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Facebook's Mark Zuckerberg Declines To Appear Before British Parliament, Sparking Anger


In Britain, a special parliamentary committee is investigating whether Cambridge Analytica used the data it got from Facebook to influence the Brexit vote. Today the committee heard from a whistleblower from the London-based data mining firm. But their request to hear from Facebook's CEO was rejected. NPR's Joanna Kakissis has this update from London.

JOANNA KAKISSIS, BYLINE: Lawmakers were hoping to question Facebook CEO Mark Zuckerberg. But Zuckerberg said he would send two executives in his place, prompting this response from committee chairman Damian Collins.


DAMIAN COLLINS: Given the extraordinary evidence we've heard so far today, I think it is absolutely astonishing that Mark Zuckerberg is not prepared to submit himself to questioning in front of a hearing.

KAKISSIS: Someone who was prepared to submit to questioning today was Christopher Wylie, the 28-year-old Canadian data scientist who used to work for Cambridge Analytica and is now claiming its staff use information to undermine democracy around the world.


CHRISTOPHER WYLIE: They don't care whether or not what they do is legal as long as it gets the job done. So they are an example of what modern-day colonialism looks like.

KAKISSIS: Wiley told lawmakers that Cambridge Analytica is also linked to the Canadian digital firm AggregateIQ, which played an important role in the official Vote Leave campaign in Britain's referendum on EU membership. He said he helped set up AggregateIQ and touted its powerful targeted ads.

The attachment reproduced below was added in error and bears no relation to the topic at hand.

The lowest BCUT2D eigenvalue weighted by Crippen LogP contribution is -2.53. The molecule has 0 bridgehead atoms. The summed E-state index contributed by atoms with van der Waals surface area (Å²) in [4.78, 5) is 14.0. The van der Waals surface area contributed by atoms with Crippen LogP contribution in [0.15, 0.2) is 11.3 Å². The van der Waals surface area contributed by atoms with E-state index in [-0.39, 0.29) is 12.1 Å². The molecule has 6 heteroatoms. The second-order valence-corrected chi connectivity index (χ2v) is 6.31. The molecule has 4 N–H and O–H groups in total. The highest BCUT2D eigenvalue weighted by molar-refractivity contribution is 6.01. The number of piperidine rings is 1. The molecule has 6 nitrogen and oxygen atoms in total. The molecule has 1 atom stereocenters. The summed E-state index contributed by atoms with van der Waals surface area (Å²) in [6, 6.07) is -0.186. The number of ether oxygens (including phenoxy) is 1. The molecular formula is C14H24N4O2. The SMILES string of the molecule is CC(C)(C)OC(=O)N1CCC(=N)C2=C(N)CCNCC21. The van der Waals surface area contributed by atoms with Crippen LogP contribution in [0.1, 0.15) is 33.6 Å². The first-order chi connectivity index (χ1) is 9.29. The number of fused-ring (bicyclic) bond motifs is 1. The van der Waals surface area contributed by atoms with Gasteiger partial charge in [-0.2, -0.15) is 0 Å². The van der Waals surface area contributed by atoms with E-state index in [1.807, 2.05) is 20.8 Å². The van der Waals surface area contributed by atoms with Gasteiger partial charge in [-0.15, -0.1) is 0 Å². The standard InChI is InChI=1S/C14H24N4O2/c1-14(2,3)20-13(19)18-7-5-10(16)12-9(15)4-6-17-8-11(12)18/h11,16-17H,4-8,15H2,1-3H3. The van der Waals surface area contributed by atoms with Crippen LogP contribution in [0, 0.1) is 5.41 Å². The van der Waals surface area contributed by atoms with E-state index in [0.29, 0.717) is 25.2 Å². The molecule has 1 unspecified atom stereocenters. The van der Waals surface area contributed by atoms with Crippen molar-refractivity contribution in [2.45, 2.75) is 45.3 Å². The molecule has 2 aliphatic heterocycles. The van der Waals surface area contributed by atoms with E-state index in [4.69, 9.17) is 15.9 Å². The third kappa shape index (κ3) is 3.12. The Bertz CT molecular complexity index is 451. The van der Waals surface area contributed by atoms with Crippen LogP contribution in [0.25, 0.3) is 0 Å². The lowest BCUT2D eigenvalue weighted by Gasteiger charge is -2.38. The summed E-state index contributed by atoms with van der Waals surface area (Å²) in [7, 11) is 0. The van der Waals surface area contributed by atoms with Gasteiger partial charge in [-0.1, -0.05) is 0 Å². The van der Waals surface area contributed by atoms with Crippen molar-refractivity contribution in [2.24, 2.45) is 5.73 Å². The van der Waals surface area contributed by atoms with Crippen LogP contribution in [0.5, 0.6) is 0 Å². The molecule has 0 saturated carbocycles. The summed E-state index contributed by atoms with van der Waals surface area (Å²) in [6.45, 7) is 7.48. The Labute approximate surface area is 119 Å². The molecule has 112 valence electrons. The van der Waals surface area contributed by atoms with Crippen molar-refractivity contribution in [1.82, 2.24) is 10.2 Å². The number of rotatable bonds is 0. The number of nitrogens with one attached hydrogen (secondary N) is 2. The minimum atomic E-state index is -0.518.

WYLIE: They are incredibly effective. They are incredibly effective. I think it is completely reasonable to say that there could have been a different outcome in the referendum, you know, had there not been, in my view, cheating.

KAKISSIS: In a blog post Vote Leave's campaign director, Dominic Cummings, called Wiley, quote, "a fantasist charlatan" and dismissed his testimony. Charles Kriel, who advises the parliamentary committee examining this issue, says lawmakers want to understand the relationship between these small data mining companies and social media giants like Facebook.

CHARLES KRIEL: We're talking about data now. And suddenly there's a whole world of regulation that can be introduced around data, and the use of data, and the exploitation of data, and who owns the data, and how is data transferred from one company to another?

KAKISSIS: With Facebook shares plummeting, Zuckerberg has promised to improve privacy and better inform the platform's users on what their data is being used for. But cybersecurity expert Emily Taylor points out that Facebook could just shut off data access to third parties and instead hoard the data for itself.

EMILY TAYLOR: What if in the future Mark Zuckerberg decided to run for president of the United States? How would you rate his odds given what he knows?

KAKISSIS: Meanwhile, Zuckerberg has agreed to testify before Congress on the data breach involving his company and Cambridge Analytica. Joanna Kakissis, NPR News, London.

(SOUNDBITE OF MY EPIC'S "LITURGY (INSTRUMENTAL)") Transcript provided by NPR, Copyright NPR.

Joanna Kakissis is a foreign correspondent based in Kyiv, Ukraine, where she reports poignant stories of a conflict that has upended millions of lives, affected global energy and food supplies and pitted NATO against Russia.